The Oscar is a fish with remarkable personality. Very intelligent, the fish can be taught to enjoy being petted or roll over for food. Sometimes they act sensitive and prideful or moody, spoiled, and demanding.
This popular fish has been held in very high esteem and has been in demand for numerous years. Oscars are striking fish, quickly grow large - reaching up to a foot in length, and definitely command a lot of attention. Though not usually depicted as beautiful they are quite attentive and personable. Oscars have a rounded appearance and their innate coloration is a red, green, and black. There is usually a red ringed black spot on the tail, referred to as an 'eye spot' and sometimes red spots on the dorsal fin. The Oscar coloration in combination with very small scales gives the Oscar a velvety look. In earlier times they were sometimes referred to as the 'Velvet Cichlid'.
Wild captured Oscars are still very popular and widely available but because Oscars are easily bred, there are many varied color forms available on the market. The most attractive and popular breed of these is the Red Oscar, which has a solid red body and fewer blotchings than the wild fish caught. Other popular tank bred varieties of Oscars include the Tiger Oscar which is very similar in look to the wild form but with more red coloring; the rarer Albino Oscar is a more recent variety of the fish as is the Speckled Red Oscar, showcasing black fins; lastly there are lutinos and long finned varieties of Oscars.
The only disease they are vulnerable to is HLLE, Head and Lateral Line Erosion, which is commonly referred to as "hole-in-the-head" disease. It appears as pits or cavities on the head and face. It is commonly reported this may be a nutritional deficiency of one or more of the following vitamins: Vitamin C, Vitamin D, phosphorous and calcium.
* Kingdom: Animalia
* Phylum: Actiniform
* Class: Actinopterygii (ray-finned fishes)
* Order: Perciformes
* Family: Cichlidae
Because the Oscar is carnivorous it prefers a variety of meaty foods. Oscars will eat all types of drive, live, and frozen foods. The fish gets large so it should be fed a very high quality pelleted food and large chun type foods such as sliced up beef heart and earthworms. The Oscar particularly enjoys fish and worms and it is a very hearty eater. Live guppies and then ultimately goldfish will also suffice as the Oscar gets bigger.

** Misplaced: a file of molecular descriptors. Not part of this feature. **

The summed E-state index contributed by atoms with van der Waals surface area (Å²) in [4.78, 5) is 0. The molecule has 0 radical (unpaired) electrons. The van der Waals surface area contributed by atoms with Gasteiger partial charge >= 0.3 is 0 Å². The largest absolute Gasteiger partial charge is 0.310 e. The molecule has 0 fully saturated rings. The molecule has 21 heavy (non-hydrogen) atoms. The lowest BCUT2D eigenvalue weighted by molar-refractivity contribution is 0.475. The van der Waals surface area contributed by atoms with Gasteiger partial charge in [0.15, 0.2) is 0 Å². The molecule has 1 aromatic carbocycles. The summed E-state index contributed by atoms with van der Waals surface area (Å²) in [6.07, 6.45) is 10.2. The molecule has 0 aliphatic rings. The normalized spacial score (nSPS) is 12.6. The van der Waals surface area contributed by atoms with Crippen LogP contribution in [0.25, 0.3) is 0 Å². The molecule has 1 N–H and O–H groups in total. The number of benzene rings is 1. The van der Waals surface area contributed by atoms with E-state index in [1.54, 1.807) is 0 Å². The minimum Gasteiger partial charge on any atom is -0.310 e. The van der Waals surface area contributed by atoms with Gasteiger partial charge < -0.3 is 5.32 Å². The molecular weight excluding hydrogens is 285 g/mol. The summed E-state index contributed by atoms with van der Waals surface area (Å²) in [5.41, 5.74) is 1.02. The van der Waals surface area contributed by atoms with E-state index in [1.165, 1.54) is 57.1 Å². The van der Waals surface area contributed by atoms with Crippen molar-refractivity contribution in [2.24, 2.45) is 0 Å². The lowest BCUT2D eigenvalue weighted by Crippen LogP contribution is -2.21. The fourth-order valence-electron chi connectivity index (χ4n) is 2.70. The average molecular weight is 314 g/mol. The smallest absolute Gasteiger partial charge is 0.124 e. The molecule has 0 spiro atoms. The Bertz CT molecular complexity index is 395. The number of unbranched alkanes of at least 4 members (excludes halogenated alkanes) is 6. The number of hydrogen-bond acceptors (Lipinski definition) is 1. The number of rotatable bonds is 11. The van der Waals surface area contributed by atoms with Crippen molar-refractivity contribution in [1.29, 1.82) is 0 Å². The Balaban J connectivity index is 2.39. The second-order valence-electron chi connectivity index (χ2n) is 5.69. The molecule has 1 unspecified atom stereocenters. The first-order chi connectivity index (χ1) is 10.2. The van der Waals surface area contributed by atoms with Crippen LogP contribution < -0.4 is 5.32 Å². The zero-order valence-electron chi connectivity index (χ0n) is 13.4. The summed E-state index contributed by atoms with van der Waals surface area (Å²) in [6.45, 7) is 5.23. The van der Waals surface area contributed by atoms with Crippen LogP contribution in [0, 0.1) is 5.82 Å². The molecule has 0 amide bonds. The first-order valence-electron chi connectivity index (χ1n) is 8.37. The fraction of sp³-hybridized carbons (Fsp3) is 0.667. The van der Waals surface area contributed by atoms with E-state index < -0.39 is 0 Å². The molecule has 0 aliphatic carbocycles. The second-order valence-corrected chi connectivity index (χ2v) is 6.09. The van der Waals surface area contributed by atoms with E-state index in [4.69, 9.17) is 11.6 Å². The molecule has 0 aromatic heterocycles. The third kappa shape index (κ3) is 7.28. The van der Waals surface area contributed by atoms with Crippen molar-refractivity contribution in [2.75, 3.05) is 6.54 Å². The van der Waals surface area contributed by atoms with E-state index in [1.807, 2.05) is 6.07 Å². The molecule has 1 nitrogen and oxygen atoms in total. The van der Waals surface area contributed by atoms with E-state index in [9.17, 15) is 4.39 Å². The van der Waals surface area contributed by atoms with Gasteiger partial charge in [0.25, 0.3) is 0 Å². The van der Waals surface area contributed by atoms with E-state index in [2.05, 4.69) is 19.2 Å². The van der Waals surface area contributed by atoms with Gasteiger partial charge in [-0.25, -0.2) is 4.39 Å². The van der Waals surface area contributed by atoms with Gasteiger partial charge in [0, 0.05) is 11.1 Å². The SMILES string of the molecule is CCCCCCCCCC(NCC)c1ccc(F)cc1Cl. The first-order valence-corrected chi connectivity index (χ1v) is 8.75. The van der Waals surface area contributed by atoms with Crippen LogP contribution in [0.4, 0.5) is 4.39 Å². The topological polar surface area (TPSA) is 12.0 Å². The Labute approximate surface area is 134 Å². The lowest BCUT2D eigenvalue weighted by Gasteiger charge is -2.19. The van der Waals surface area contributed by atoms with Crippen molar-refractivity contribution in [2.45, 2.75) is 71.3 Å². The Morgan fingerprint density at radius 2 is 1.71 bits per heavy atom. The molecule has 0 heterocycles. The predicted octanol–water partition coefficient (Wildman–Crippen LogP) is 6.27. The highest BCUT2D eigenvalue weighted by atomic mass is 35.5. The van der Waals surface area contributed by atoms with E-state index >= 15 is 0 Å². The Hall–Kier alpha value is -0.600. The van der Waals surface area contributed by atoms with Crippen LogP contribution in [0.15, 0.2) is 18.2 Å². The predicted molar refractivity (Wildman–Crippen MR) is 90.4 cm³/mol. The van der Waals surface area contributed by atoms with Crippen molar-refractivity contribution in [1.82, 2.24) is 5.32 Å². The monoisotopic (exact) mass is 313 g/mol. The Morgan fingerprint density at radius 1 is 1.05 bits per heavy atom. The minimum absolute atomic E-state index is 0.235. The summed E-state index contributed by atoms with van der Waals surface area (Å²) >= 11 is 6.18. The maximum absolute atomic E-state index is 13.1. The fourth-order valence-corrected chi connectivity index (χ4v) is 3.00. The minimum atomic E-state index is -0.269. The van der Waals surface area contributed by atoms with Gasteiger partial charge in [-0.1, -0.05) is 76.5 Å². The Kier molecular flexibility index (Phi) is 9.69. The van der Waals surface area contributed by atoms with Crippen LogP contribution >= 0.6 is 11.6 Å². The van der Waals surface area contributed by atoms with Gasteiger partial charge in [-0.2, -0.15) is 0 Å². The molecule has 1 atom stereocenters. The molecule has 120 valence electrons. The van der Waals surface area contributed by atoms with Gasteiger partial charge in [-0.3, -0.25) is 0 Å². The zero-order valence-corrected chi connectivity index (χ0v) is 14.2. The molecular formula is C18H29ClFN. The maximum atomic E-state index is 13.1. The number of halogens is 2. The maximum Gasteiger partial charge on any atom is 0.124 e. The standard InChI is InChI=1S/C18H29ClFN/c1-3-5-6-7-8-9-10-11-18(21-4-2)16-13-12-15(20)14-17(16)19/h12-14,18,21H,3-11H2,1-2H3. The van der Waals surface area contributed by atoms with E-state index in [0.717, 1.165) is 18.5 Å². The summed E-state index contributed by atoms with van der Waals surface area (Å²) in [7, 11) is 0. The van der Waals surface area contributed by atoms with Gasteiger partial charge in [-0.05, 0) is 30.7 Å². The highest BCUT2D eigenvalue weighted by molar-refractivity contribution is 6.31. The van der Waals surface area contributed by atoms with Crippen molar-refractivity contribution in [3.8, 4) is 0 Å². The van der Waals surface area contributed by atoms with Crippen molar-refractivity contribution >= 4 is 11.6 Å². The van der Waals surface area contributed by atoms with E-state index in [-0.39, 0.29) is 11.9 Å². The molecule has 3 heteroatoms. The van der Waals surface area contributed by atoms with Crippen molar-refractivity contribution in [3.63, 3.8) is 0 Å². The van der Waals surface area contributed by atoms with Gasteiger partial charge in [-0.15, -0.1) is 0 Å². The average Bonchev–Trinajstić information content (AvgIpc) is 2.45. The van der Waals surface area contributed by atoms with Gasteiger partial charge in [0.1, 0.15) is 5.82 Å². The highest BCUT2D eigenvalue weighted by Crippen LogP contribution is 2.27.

Though you can start younger oscars in a smaller aquarium, they grow quickly and will soon need a large home. A 30 gallon aquarium with very good maintaince and filtration is okay, but a 50 gallon aquarium or larger is better. They will need frequent water changes. Oscars do splash water in their enthusiam for eating, so it is good to have the aquarium covered.
These are curious fish that love to play, they will have definite ideas about the interior arrangement and will move things around. Rocks securely placed on the bottom work well while plants will be uprooted. Some suggestions are to put plants in pots with the roots covered with rocks, use plastic plants and securely anchor them on the bottom with silicone cement, or floating plants can work well. Because they like to explore, you can occasionally offer them a 'toy' such as a plastic ornament. Get several and rotate a new one in every so often.
Oscars are found in South America; the Amazon, Parana, Rio Paraguay, and Rio Negro.
These fish get up to inches 12" (33 cm). They grow very rapidly and will quickly outgrow a small aquarium.
They are not a community fish. Though they are not belligerent to tankmates, they are predatory. If you start your aquarium with an assortment of fish, eventually you will have only one type of fish left, the Oscar. They will generally burrow and they will dig up plants.
They are difficult to sex. The easiest method is to obtain six to eight juveniles and let them pair off on their own as they reach sexual maturity.
These fish will swim in all areas of the aquarium.
Hardness: 10Â° dGH
Temp: 72-77Â° F 22-25Â° C
Oscars are egg layers and open spawners. They forms pairs and will attach their eggs to rocks or the glass. They are excellent parents and both will tend the young, even chewing up food for the fry to eat.
The Oscar is readily available, either as a wild caught fish or in tank bred color varieties.
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